Originally published in the Scotsman on October 20, 2013
Identifying all the possible ways forward and assessing these rationally is the hallmark of good mediation, says John Sturrock
The stalemate in the US Congress, now resolved–hopefully, has attracted much comment from those interested in how disputes can be resolved. The US press had openly called for mediation to be used, leading to discussion about what mediation could achieve and how it actually works.
Although mediation is much talked about and increasingly used in Scotland, as it is in the US, it is not yet fully understood by many.
The key to mediation is to identify the real issues which concern the protagonists. What is really troubling them? What lies behind the smokescreen of the media hype, the megaphone politics?
It is surprising how often the underlying motives, concerns, aspirations or objectives of key players are obscured by the fight. In the US, of course, the underlying cause seems to be resistance by Republicans to President Obama’s healthcare reforms. But if you strip away another layer, what lies beneath? Resentment at President Obama generally? Republican fear that the demographic shift in the US means their electoral base is eroding?
In a court case, the claims can often be symptoms of other unaddressed needs, which the litigation system cannot address. How often do we see money sought because money represents the only remedy available when, in reality, what the claimant needs is an apology, an explanation or some other outcome which a court cannot provide? In a case reported recently, a girl injured at school six years before said: “I never got an apology… not a personal apology from anyone.” Despite being awarded damages, she was still unhappy.
While mediating a commercial case of considerable monetary value recently, it became clear the real issue was that senior level people on both sides felt that their counterparts had shown disrespect towards them in handling a complex contract. When the two sides locked horns on a series of contractual claims, it was difficult for them to do what is often necessary and costly only in terms of loss of face – to apologise, or at least acknowledge relations had broken down, and recognise the impact that had on commercial dealings.
What is also essential, of course, is communication. In the US, the refusal of politicians to meet and talk about the difficulties seemed scarcely credible. These are key players in the world’s largest democracy. They are elected to serve.
“Why didn’t we have this conversation a year ago?” are words I often hear in mediation. And yet we all recognise the symptoms. At home, at work, in business, in politics, we struggle to engage with those by whom we feel undervalued or towards whom we feel antagonism. No doubt the same applies in the US Congress. Even President Obama, a proponent of mediation, with the appearance of being shrewdly above all of this, is human like the rest of us and might default into more primitive behaviour when under pressure or feeling threatened.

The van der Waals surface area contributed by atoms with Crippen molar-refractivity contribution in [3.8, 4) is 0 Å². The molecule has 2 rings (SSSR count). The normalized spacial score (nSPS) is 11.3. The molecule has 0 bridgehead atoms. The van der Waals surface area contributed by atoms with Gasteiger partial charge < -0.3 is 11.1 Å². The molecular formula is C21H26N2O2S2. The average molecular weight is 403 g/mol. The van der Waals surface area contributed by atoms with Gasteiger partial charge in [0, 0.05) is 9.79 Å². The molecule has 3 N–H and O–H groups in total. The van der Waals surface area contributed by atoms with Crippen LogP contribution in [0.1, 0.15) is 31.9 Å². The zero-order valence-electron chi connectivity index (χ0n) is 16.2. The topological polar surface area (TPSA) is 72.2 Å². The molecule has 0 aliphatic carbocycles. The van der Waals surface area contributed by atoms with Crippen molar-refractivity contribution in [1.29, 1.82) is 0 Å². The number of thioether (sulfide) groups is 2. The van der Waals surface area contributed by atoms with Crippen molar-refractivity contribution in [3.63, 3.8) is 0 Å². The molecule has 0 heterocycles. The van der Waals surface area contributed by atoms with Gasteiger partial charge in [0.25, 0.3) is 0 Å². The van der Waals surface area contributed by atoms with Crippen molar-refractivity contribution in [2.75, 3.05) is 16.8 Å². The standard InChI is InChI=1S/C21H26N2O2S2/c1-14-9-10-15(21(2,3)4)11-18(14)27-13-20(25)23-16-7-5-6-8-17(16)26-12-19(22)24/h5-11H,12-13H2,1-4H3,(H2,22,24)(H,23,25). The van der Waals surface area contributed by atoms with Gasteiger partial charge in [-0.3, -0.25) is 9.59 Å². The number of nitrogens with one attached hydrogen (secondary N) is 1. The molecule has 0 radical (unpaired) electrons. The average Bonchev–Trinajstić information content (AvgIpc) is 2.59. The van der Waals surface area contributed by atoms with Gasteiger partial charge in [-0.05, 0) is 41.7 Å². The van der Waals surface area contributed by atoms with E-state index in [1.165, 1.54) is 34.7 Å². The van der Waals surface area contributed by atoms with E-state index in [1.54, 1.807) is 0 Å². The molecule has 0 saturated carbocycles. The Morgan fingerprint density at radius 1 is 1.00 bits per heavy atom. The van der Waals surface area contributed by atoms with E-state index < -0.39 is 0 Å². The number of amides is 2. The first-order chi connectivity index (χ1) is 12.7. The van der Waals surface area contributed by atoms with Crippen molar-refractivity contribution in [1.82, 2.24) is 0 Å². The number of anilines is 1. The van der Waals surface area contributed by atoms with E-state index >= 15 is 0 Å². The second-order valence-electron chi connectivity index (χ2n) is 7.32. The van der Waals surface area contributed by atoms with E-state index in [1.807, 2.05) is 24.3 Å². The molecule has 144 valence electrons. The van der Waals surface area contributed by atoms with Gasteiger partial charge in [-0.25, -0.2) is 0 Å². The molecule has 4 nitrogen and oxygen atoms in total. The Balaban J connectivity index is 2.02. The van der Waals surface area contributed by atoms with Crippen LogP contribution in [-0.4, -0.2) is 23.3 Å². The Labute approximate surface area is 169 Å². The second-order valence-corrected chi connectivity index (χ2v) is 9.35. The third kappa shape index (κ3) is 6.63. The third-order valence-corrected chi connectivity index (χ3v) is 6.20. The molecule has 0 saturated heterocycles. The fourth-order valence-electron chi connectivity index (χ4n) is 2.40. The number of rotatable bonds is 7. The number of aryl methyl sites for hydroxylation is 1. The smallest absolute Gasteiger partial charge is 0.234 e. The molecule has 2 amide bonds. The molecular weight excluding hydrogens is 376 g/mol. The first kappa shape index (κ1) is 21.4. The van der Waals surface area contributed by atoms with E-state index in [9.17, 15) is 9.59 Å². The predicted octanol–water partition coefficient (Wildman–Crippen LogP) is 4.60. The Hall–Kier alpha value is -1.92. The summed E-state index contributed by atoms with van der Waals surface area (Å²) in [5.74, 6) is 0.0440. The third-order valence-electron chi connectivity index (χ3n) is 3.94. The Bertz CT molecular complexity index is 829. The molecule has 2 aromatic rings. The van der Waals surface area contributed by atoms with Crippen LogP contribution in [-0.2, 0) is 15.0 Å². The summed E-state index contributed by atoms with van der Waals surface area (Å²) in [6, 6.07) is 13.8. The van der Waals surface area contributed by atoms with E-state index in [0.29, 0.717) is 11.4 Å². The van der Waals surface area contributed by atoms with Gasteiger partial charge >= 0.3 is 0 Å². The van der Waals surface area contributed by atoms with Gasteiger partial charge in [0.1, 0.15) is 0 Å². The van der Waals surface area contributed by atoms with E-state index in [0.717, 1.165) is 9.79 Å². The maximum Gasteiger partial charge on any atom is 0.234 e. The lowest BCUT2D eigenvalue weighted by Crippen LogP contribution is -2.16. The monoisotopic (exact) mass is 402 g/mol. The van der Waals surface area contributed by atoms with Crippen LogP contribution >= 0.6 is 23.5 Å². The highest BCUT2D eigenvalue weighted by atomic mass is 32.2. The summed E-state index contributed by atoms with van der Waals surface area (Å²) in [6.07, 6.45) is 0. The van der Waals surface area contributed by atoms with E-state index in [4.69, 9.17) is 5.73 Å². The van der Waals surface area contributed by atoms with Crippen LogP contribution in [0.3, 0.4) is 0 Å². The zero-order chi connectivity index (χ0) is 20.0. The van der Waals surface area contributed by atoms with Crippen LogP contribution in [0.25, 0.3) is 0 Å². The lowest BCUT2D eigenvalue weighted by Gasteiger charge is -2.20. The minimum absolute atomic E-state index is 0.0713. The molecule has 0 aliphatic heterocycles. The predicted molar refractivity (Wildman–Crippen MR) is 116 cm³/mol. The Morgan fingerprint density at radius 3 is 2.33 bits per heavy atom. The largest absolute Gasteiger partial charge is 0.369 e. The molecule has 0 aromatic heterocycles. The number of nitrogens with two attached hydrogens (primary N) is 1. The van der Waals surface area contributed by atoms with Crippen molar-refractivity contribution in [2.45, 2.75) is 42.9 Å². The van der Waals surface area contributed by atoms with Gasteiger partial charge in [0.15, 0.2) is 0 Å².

This behaviour tends to reinforce opposing positions. However, what we really need is to identify common interests. Longer term, what is in the real interests of the people of the US? Setting aside the political paradigm of win/lose, what are the options for achieving a sustainable outcome? Rationally, what do they need to do? It was fascinating to see that the Chinese have intervened: they now have a real interest in the functioning of the US economy and, paradoxically, the US now probably needs to keep China onside.
Similarly, in commercial negotiations, there can be outside constituencies which have a real interest in the outcome. These might be investors, board members, other partners in a firm, employees, sub-contractors or trades unions. Writing the “victory speech” to satisfy their needs is not easy, just as satisfying one’s political hinterland cannot be easy for those in Congress.
Finally, what can be missing in negotiations is a thorough examination of the options. We live in a binary world, of yes/no, right/wrong, black/white. But, of course, the world is rarely so simple. Complexity abounds. The “answer” may lie in some undiscovered gem and only digging among the dross will find it. Identifying all the possible ways forward and then assessing these rationally against objective benchmarks ought to be the hallmark of good problem-solving. But, as in Congress, many of us are still locked into a fault- or blame- based theory of negotiation. Unfortunately, the resulting zero-sum outcomes serve very few of us well.
Enabling effective communication, identifying the underlying issues, searching for real interests and assessing options. That is what a good independent mediator should help parties to do. Maybe, unknown to us, there was such a role played on Capitol Hill. We may never know.
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